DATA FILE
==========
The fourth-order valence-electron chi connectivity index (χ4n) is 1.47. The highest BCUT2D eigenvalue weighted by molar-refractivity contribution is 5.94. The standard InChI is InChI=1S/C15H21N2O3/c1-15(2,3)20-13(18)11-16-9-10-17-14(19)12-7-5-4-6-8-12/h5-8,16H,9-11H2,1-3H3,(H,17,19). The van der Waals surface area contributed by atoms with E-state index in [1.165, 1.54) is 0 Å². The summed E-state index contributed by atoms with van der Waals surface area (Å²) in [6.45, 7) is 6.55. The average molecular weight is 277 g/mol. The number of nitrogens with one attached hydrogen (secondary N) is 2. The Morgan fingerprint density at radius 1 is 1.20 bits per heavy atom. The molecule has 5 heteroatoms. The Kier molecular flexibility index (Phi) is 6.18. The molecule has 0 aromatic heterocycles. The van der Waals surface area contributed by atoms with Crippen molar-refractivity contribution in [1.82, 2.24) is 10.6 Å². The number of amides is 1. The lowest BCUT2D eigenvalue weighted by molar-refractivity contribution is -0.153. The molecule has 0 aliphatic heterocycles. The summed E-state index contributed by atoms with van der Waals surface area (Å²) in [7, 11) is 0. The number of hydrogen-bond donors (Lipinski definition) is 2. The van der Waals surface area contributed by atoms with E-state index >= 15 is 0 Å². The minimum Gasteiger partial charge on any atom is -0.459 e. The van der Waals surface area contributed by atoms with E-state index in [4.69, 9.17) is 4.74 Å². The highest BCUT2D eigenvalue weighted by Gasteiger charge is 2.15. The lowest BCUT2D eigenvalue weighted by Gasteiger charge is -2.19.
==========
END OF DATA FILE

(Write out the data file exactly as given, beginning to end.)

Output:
The fourth-order valence-electron chi connectivity index (χ4n) is 1.47. The highest BCUT2D eigenvalue weighted by molar-refractivity contribution is 5.94. The standard InChI is InChI=1S/C15H21N2O3/c1-15(2,3)20-13(18)11-16-9-10-17-14(19)12-7-5-4-6-8-12/h5-8,16H,9-11H2,1-3H3,(H,17,19). The van der Waals surface area contributed by atoms with E-state index in [1.165, 1.54) is 0 Å². The summed E-state index contributed by atoms with van der Waals surface area (Å²) in [6.45, 7) is 6.55. The average molecular weight is 277 g/mol. The number of nitrogens with one attached hydrogen (secondary N) is 2. The Morgan fingerprint density at radius 1 is 1.20 bits per heavy atom. The molecule has 5 heteroatoms. The Kier molecular flexibility index (Phi) is 6.18. The molecule has 0 aromatic heterocycles. The van der Waals surface area contributed by atoms with Crippen molar-refractivity contribution in [1.82, 2.24) is 10.6 Å². The number of amides is 1. The lowest BCUT2D eigenvalue weighted by molar-refractivity contribution is -0.153. The molecule has 0 aliphatic heterocycles. The summed E-state index contributed by atoms with van der Waals surface area (Å²) in [7, 11) is 0. The number of hydrogen-bond donors (Lipinski definition) is 2. The van der Waals surface area contributed by atoms with E-state index >= 15 is 0 Å². The minimum Gasteiger partial charge on any atom is -0.459 e. The van der Waals surface area contributed by atoms with E-state index in [4.69, 9.17) is 4.74 Å². The highest BCUT2D eigenvalue weighted by Gasteiger charge is 2.15. The lowest BCUT2D eigenvalue weighted by Gasteiger charge is -2.19.